under gusting conditions. Southern Ontario particularly Kingston, is a
great location to evaluate this because of the often windy and varied
conditions associated with having such a large body of water just down
the street. If selected this tent will see around 20 trip nights
during the test period, including a sea-kayaking trip on the famously
windy Georgian Bay if the test goes on into early to mid summer.
Like storm and wind resistance an important aspect of tent design, if
selected, I plan on looking at how well the tent ventilates and to
what degree condensation is and is not an issue through extensive cold
and rainy weather testing. Basically what I'll be looking for here is
that if the mesh lowers provide sufficient space for air movement,
even in still conditions; if I can raise the coverage of the wings to
promote ventilation, and if the tent design allows for high-low
Internal Space and comfort:
This appears to be one of the major selling points of this tent and if
selected I want to look at how much usable space the tent actually
gives me, how much space there is to spread out and organize my gear
(both in the tent and vestibule), if I can cook in the vestibule, how
comfortable it is to hang out in the tent in both fair and foul
weather, if the mesh cargo pocket is well situated and properly sized
to take small items, how easy it is to get into and out of the tent
proper with its offset door, what the atmosphere inside the tent is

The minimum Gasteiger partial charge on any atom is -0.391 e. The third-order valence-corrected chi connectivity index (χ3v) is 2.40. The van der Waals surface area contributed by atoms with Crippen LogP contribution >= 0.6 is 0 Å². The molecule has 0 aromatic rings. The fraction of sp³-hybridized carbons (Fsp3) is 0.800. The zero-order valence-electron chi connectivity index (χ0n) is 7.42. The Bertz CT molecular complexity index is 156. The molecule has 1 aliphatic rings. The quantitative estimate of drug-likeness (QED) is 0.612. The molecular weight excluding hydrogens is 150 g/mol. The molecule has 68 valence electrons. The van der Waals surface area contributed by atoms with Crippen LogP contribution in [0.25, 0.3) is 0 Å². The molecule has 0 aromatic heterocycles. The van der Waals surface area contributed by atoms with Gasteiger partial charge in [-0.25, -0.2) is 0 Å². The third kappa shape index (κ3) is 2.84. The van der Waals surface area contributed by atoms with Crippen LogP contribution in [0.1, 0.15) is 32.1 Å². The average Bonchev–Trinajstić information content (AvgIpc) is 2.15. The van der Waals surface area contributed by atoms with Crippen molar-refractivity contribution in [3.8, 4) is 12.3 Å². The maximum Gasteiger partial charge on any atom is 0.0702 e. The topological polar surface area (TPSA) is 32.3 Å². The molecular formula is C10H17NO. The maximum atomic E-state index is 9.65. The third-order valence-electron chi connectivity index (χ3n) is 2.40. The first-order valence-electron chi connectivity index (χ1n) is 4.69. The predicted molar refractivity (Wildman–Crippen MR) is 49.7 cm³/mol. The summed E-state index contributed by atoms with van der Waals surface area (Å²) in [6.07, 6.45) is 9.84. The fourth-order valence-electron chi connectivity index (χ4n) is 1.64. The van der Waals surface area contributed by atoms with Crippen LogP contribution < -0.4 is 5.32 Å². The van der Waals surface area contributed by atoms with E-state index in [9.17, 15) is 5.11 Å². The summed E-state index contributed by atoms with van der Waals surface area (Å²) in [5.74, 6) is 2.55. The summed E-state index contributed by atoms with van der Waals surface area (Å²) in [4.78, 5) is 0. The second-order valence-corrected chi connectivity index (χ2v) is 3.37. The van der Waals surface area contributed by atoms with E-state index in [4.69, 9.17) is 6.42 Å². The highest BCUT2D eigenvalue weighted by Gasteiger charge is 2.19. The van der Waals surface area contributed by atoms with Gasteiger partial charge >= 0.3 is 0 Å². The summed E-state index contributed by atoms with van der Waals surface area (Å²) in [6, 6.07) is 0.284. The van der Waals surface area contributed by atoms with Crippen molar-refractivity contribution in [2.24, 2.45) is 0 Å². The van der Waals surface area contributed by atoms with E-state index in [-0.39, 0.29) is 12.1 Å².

like, and what the view from the huge door is like. Again if selected
this will be tested through around 20 trip days thought the test
Basically what I want to know here is how easy is it to set up the
Lunar Solo, focusing on how easy or hard is it to set it up on my own
and in bad weather. Specifically if selected, I hope to figure out
what is the quickest and easiest way to set up the tent after along
day on the trial. I want to look at how well the equalized corner tie
outs work, looking at both their performance and their ease of use; as
well as the performance of the "easy tensioning adjustment", does
pulling on one strap really tighten up the whole pitch? And how easy
is it to tighten her up or loosen things up? As well I want to look at
how well the trekking pole support works, if its possible and
beneficial to raise or lower the tarptent's profile, and if it really
needs, and how the design benefits from, the use of two poles. As well
as establishing all of this I want to look at how the VERY lightweight
tent handles in heavy to moderate winds, as I'm setting it up; and if
its possible to set up the tent with frozen hands or if the pitch is
reliant upon finicky adjustments? If selected I plan to evaluate this
through extensive use thought the winter and into the spring.
So if selected for the test, I hope to answer all these questions
through extensive and frequent weekend use thought the test period.
And I also feel that this test plan is in line with the marketing of
the Lunar Solo, which places it in my view as a lightweight 3+ season
tent for the experienced camper. I plan on using the tent for my
skiing, climbing, snowshoeing, biking (either hanging it or bringing
along a telescoping tarp pole form home) and hiking adventures thought
the rest of the fall and into spring. Overall I'm anticipating around
20 nights worth of backcountry use with this tent, in late fall to
late spring conditions.
Thank You for the chance to apply. My owner reviews are:
-Patagonia R2 Jacket
-Arc'Teryx Hybrid Jacket
My previous tests are:
-HSSC Fluid Hydration Pack
And I am currently testing:
-Redledge Thunderlight Escape Jacket – FR posted
-Vargo Ti Stove – IR posted
-Black Diamond Carbon Fibre Flintlock Poles – IR posted.
-Granite Gear Aptitude Gloves – test not yet started.
-Outdoor Research Motion Fleece Balaclava - test not yet started.
I've also applied to test the new BA sleeping bag.